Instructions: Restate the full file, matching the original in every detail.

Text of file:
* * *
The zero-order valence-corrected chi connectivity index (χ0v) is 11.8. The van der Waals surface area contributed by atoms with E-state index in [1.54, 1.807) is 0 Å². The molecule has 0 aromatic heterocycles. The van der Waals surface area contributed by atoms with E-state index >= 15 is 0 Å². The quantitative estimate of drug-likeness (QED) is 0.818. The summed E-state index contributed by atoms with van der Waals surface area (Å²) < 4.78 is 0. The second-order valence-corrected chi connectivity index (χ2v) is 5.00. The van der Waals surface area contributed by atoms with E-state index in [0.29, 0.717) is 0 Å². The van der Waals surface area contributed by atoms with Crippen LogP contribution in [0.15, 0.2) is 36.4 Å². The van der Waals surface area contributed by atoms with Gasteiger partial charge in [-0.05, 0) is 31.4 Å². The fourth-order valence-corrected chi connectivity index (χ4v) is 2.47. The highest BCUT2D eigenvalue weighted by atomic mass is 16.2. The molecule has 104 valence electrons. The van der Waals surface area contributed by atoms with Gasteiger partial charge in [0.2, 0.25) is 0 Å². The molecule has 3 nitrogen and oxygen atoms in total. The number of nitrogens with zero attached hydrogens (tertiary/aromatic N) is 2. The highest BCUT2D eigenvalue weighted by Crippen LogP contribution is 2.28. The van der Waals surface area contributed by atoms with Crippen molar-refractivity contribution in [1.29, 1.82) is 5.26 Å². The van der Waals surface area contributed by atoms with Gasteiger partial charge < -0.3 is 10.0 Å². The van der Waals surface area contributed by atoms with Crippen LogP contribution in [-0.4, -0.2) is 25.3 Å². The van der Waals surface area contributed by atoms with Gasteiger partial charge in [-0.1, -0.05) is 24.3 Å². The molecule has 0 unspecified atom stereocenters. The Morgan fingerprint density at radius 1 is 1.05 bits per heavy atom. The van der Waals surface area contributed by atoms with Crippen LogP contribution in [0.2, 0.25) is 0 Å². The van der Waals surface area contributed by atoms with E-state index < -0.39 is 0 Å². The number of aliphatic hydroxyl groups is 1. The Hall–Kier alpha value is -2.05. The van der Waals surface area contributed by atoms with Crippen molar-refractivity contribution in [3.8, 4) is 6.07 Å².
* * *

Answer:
The zero-order valence-corrected chi connectivity index (χ0v) is 11.8. The van der Waals surface area contributed by atoms with E-state index in [1.54, 1.807) is 0 Å². The molecule has 0 aromatic heterocycles. The van der Waals surface area contributed by atoms with E-state index >= 15 is 0 Å². The quantitative estimate of drug-likeness (QED) is 0.818. The summed E-state index contributed by atoms with van der Waals surface area (Å²) < 4.78 is 0. The second-order valence-corrected chi connectivity index (χ2v) is 5.00. The van der Waals surface area contributed by atoms with E-state index in [0.29, 0.717) is 0 Å². The van der Waals surface area contributed by atoms with Crippen LogP contribution in [0.15, 0.2) is 36.4 Å². The van der Waals surface area contributed by atoms with Gasteiger partial charge in [-0.05, 0) is 31.4 Å². The fourth-order valence-corrected chi connectivity index (χ4v) is 2.47. The highest BCUT2D eigenvalue weighted by atomic mass is 16.2. The molecule has 104 valence electrons. The van der Waals surface area contributed by atoms with Gasteiger partial charge in [0.2, 0.25) is 0 Å². The molecule has 3 nitrogen and oxygen atoms in total. The number of nitrogens with zero attached hydrogens (tertiary/aromatic N) is 2. The highest BCUT2D eigenvalue weighted by Crippen LogP contribution is 2.28. The van der Waals surface area contributed by atoms with Crippen molar-refractivity contribution in [1.29, 1.82) is 5.26 Å². The van der Waals surface area contributed by atoms with Gasteiger partial charge < -0.3 is 10.0 Å². The van der Waals surface area contributed by atoms with Crippen LogP contribution in [-0.4, -0.2) is 25.3 Å². The van der Waals surface area contributed by atoms with Gasteiger partial charge in [-0.1, -0.05) is 24.3 Å². The molecule has 0 unspecified atom stereocenters. The Morgan fingerprint density at radius 1 is 1.05 bits per heavy atom. The van der Waals surface area contributed by atoms with Crippen LogP contribution in [0.2, 0.25) is 0 Å². The van der Waals surface area contributed by atoms with E-state index < -0.39 is 0 Å². The number of aliphatic hydroxyl groups is 1. The Hall–Kier alpha value is -2.05. The van der Waals surface area contributed by atoms with Crippen molar-refractivity contribution in [3.8, 4) is 6.07 Å².